Goodbye to the Bay




“Come on Lairdie, rise and shine, the morning’s fine, wakey wakey!” She was calling her favourite toy, emulating her Dad’s wake-up call on Sundays when everyone was getting up later. As always, her large stuffed kilted hare snapped into action to comply with four-year-old Catriona’s idea of the day’s programme. The hare was “The Laird o’ Cockpen”, an unusual name for a cuddly toy, but then he was more a personality to be dealt with than a cuddly toy. Her father had invented this grand name, which inspired Catriona to imagine he spoke in a grown-up way. And he had a lot to say, always in full agreement with Catriona’s point of view. Solidarity was his main characteristic. Together they had lively dialogues, usually on major topics that they saw as a restriction on their lives, everything from being forced to go to bed early to being kept indoors in storms, when the world outside looked temptingly transformed by a blanket of deep snow, or by gale-force winds that howled and flung objects that weren’t chained down through the air. At this stage of her life Catriona did not yet know that her small self would also be in danger of being blown away by the wind.

Her play routine, however, was mostly unrestricted by too much grown-up intervention. Boredom was something unknown to her, busy as she was enacting hospital scenes with caterpillars as patients in beds of matchboxes and collecting eggs from her grandmother’s hens.  She even once became involved in international affairs, such as when she had heard a radio report about a campaign in China. Mao Zedong had exhorted his people to engage in a national effort to extinguish all vermin in China. She spent a forenoon trying – helpfully, but unsuccessfully – to stamp all the flies to death as they landed on the little wall at the back of the house in St Combs on the North East shoulder of Scotland.

There were also plenty of exciting activities outside the house and garden, such as going to the beach by taking a path through the dunes. Crossing the dunes to get to the beach was in itself a challenge, because it meant you might be chased by the big turkey cock that often pecked for seeds in the marram grass that held the dunes together.  Noticing the young intruder, he would run towards her threateningly with his deep “gobbledy gobble” in a flurry of dusty black feathers all puffed up, head down to charge with his red wattles wobbling and his feet splayed out as he ran towards her. He never caught her, and she suspected he was not really trying hard. The Laird o’ Cockpen confirmed this with a disdainful nod: “Just a bag o’ wind, him. All gobble and no peck.”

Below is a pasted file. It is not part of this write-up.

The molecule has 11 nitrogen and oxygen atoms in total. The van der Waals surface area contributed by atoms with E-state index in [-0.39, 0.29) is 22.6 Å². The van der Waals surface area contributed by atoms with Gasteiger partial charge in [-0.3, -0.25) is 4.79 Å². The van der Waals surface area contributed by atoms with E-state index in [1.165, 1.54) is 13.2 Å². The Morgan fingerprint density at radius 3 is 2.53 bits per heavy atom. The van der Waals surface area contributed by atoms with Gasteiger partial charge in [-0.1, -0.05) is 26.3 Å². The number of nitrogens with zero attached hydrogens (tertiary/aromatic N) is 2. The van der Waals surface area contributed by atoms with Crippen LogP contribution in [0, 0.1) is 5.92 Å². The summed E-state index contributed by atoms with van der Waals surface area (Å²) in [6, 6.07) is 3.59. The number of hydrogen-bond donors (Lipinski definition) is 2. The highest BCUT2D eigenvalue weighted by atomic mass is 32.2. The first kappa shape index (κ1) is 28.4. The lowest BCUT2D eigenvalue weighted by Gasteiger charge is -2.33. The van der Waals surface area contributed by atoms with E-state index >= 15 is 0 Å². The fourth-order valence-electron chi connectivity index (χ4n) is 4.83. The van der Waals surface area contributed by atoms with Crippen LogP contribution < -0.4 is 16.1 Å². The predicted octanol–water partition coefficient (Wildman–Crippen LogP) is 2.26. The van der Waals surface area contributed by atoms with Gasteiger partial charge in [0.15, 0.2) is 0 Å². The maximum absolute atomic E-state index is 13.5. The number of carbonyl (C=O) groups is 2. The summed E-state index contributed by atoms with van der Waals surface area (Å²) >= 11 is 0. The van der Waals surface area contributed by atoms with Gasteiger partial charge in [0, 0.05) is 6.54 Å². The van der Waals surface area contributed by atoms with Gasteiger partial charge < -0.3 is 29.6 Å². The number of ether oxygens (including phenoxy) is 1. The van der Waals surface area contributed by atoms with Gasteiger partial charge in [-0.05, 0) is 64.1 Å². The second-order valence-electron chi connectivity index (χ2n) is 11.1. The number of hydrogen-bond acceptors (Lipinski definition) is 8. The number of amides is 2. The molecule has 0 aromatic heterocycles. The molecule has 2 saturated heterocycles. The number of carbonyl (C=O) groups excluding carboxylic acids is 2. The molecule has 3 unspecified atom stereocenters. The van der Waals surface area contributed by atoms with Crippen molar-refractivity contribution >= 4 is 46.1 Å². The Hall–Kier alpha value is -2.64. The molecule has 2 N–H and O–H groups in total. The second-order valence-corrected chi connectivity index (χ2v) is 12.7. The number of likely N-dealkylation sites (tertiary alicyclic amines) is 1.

That excitement over, she would set up shop on the beach with any human playmates who were around. They used shells, sand loaves, pebbles and bits of broken porcelain as goods to sell from the driftwood shelves stacked as neatly as their irregular shapes allowed. Little liquorice cakes could be formed either from sun-dried “sheepies”, the socially acceptable word for droppings the dune-wandering sheep had left behind, or much better, if the temperature was high enough, from the melting caulking on the upturned rowing boats on the beach. It was satisfying on a hot day to pick out springy little tarry balls of this great material for moulding. There seemed to be no clouds in those days of pre-school freedom.

Everything changed one day when her mother informed her it was time to buy a school bag because she would soon be going to school. School-bag, fine. Handy to keep things in. But go to school and be inside all day? She put up the show of determined resistance she had become accustomed to in face of anything that challenged her contented routine of playing. As always, the Laird o’ Cockpen agreed with a “Waste of time, that!”, nodding his head supportively. “But you have to learn, Catriona,” her mother insisted, in the tone of voice that meant any further opposition was futile. So she agreed to go, thinking to herself, “Well, just this one time.” When “play-time” came round that first day, letting everybody loose into the fresh air, she made her way home to their little house just round the corner. “Now I’ve learned enough,” she announced to her mother. Of course, her mother marched her straight back and for the rest of that week, she returned to stand outside the gate at “play-times” to make sure her daughter didn’t break out before three o’clock in the afternoon. This educational debut was at the Infant School known as the “Chucknie”. This nickname (meaning “little chicken”) was not meant to suggest cowardliness, it was just a kind of affectionate name for very young ones starting out in life. They were, after all, only five when they started school in their little grey uniforms and restrictive ties.